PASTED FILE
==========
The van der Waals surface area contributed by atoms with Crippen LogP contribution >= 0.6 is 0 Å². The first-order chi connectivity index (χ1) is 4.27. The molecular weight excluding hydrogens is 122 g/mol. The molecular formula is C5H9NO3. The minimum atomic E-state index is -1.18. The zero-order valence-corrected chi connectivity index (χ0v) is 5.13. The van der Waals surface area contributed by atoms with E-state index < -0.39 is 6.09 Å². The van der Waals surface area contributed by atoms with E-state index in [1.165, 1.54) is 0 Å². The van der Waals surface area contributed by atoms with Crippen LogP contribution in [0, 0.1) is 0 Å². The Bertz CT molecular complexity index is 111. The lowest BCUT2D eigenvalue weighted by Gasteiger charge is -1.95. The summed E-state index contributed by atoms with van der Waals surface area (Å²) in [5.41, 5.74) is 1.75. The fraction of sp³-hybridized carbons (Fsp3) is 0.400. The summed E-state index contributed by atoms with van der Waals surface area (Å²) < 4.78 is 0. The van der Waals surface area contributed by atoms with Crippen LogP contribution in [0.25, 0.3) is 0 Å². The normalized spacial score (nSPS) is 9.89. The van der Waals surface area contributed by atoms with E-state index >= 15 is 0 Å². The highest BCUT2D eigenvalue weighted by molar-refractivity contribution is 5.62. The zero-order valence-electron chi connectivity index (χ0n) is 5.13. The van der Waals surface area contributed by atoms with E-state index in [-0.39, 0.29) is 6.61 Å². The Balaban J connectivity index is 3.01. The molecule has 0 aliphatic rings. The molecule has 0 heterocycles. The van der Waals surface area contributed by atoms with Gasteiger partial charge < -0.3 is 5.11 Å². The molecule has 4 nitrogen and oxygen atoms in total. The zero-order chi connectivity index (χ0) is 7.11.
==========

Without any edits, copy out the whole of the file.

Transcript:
The van der Waals surface area contributed by atoms with Crippen LogP contribution >= 0.6 is 0 Å². The first-order chi connectivity index (χ1) is 4.27. The molecular weight excluding hydrogens is 122 g/mol. The molecular formula is C5H9NO3. The minimum atomic E-state index is -1.18. The zero-order valence-corrected chi connectivity index (χ0v) is 5.13. The van der Waals surface area contributed by atoms with E-state index < -0.39 is 6.09 Å². The van der Waals surface area contributed by atoms with E-state index in [1.165, 1.54) is 0 Å². The van der Waals surface area contributed by atoms with Crippen LogP contribution in [0, 0.1) is 0 Å². The Bertz CT molecular complexity index is 111. The lowest BCUT2D eigenvalue weighted by Gasteiger charge is -1.95. The summed E-state index contributed by atoms with van der Waals surface area (Å²) in [5.41, 5.74) is 1.75. The fraction of sp³-hybridized carbons (Fsp3) is 0.400. The summed E-state index contributed by atoms with van der Waals surface area (Å²) < 4.78 is 0. The van der Waals surface area contributed by atoms with Crippen LogP contribution in [0.25, 0.3) is 0 Å². The normalized spacial score (nSPS) is 9.89. The van der Waals surface area contributed by atoms with E-state index >= 15 is 0 Å². The highest BCUT2D eigenvalue weighted by molar-refractivity contribution is 5.62. The zero-order valence-electron chi connectivity index (χ0n) is 5.13. The van der Waals surface area contributed by atoms with E-state index in [-0.39, 0.29) is 6.61 Å². The Balaban J connectivity index is 3.01. The molecule has 0 aliphatic rings. The molecule has 0 heterocycles. The van der Waals surface area contributed by atoms with Gasteiger partial charge < -0.3 is 5.11 Å². The molecule has 4 nitrogen and oxygen atoms in total. The zero-order chi connectivity index (χ0) is 7.11.